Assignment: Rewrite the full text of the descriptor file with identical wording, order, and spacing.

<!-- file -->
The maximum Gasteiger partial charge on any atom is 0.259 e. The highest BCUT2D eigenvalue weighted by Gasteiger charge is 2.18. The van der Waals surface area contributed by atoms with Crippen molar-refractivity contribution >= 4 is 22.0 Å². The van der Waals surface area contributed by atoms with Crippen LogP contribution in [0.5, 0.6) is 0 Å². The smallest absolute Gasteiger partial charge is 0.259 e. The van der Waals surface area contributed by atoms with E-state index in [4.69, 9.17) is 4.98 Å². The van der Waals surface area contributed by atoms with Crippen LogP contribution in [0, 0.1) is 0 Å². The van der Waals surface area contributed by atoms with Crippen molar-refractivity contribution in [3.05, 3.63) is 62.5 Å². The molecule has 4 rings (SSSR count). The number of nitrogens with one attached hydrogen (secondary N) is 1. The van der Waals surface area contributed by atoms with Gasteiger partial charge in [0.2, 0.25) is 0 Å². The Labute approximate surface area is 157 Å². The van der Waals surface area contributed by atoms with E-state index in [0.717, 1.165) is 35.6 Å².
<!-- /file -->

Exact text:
The maximum Gasteiger partial charge on any atom is 0.259 e. The highest BCUT2D eigenvalue weighted by Gasteiger charge is 2.18. The van der Waals surface area contributed by atoms with Crippen molar-refractivity contribution >= 4 is 22.0 Å². The van der Waals surface area contributed by atoms with Crippen LogP contribution in [0.5, 0.6) is 0 Å². The smallest absolute Gasteiger partial charge is 0.259 e. The van der Waals surface area contributed by atoms with E-state index in [4.69, 9.17) is 4.98 Å². The van der Waals surface area contributed by atoms with Crippen LogP contribution in [0, 0.1) is 0 Å². The van der Waals surface area contributed by atoms with Crippen molar-refractivity contribution in [3.05, 3.63) is 62.5 Å². The molecule has 4 rings (SSSR count). The number of nitrogens with one attached hydrogen (secondary N) is 1. The van der Waals surface area contributed by atoms with Gasteiger partial charge in [0.2, 0.25) is 0 Å². The Labute approximate surface area is 157 Å². The van der Waals surface area contributed by atoms with E-state index in [0.717, 1.165) is 35.6 Å².